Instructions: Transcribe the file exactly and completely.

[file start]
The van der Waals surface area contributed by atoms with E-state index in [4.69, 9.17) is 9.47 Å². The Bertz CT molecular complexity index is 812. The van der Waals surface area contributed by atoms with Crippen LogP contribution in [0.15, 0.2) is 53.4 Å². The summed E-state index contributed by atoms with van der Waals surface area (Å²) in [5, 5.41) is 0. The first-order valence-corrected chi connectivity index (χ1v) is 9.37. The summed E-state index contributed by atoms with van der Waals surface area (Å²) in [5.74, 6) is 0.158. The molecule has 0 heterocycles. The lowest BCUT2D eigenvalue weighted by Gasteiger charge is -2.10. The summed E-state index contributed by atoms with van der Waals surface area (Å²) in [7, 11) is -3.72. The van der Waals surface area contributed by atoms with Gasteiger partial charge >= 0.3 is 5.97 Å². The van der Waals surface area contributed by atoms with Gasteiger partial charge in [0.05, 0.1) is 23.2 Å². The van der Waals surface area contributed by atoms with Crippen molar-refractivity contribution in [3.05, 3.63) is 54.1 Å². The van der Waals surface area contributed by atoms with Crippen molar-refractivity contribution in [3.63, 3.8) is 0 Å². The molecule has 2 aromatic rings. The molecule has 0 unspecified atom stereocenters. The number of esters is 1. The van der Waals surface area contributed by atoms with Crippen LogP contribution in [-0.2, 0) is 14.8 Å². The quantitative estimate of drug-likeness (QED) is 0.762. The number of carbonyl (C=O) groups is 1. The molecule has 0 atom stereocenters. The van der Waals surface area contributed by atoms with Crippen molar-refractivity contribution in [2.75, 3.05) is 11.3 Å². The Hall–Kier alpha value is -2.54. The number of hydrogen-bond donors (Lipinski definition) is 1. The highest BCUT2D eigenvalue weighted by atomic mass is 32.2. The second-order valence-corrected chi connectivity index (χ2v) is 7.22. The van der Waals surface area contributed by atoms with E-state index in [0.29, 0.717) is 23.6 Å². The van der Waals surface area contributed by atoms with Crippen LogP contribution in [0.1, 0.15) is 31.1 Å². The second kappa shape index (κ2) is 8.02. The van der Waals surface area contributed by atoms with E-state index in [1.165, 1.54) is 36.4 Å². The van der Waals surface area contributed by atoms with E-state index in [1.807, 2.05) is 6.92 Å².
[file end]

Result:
The van der Waals surface area contributed by atoms with E-state index in [4.69, 9.17) is 9.47 Å². The Bertz CT molecular complexity index is 812. The van der Waals surface area contributed by atoms with Crippen LogP contribution in [0.15, 0.2) is 53.4 Å². The summed E-state index contributed by atoms with van der Waals surface area (Å²) in [5, 5.41) is 0. The first-order valence-corrected chi connectivity index (χ1v) is 9.37. The summed E-state index contributed by atoms with van der Waals surface area (Å²) in [5.74, 6) is 0.158. The molecule has 0 heterocycles. The lowest BCUT2D eigenvalue weighted by Gasteiger charge is -2.10. The summed E-state index contributed by atoms with van der Waals surface area (Å²) in [7, 11) is -3.72. The van der Waals surface area contributed by atoms with Gasteiger partial charge >= 0.3 is 5.97 Å². The van der Waals surface area contributed by atoms with Gasteiger partial charge in [0.05, 0.1) is 23.2 Å². The van der Waals surface area contributed by atoms with Crippen molar-refractivity contribution in [3.05, 3.63) is 54.1 Å². The van der Waals surface area contributed by atoms with Crippen molar-refractivity contribution in [3.63, 3.8) is 0 Å². The molecule has 2 aromatic rings. The molecule has 0 unspecified atom stereocenters. The number of esters is 1. The van der Waals surface area contributed by atoms with Crippen LogP contribution in [-0.2, 0) is 14.8 Å². The quantitative estimate of drug-likeness (QED) is 0.762. The number of carbonyl (C=O) groups is 1. The molecule has 0 atom stereocenters. The van der Waals surface area contributed by atoms with Crippen molar-refractivity contribution in [2.75, 3.05) is 11.3 Å². The Hall–Kier alpha value is -2.54. The number of hydrogen-bond donors (Lipinski definition) is 1. The highest BCUT2D eigenvalue weighted by atomic mass is 32.2. The second-order valence-corrected chi connectivity index (χ2v) is 7.22. The van der Waals surface area contributed by atoms with E-state index in [0.29, 0.717) is 23.6 Å². The van der Waals surface area contributed by atoms with Crippen LogP contribution in [0.1, 0.15) is 31.1 Å². The second kappa shape index (κ2) is 8.02. The van der Waals surface area contributed by atoms with E-state index in [1.165, 1.54) is 36.4 Å². The van der Waals surface area contributed by atoms with E-state index in [1.807, 2.05) is 6.92 Å².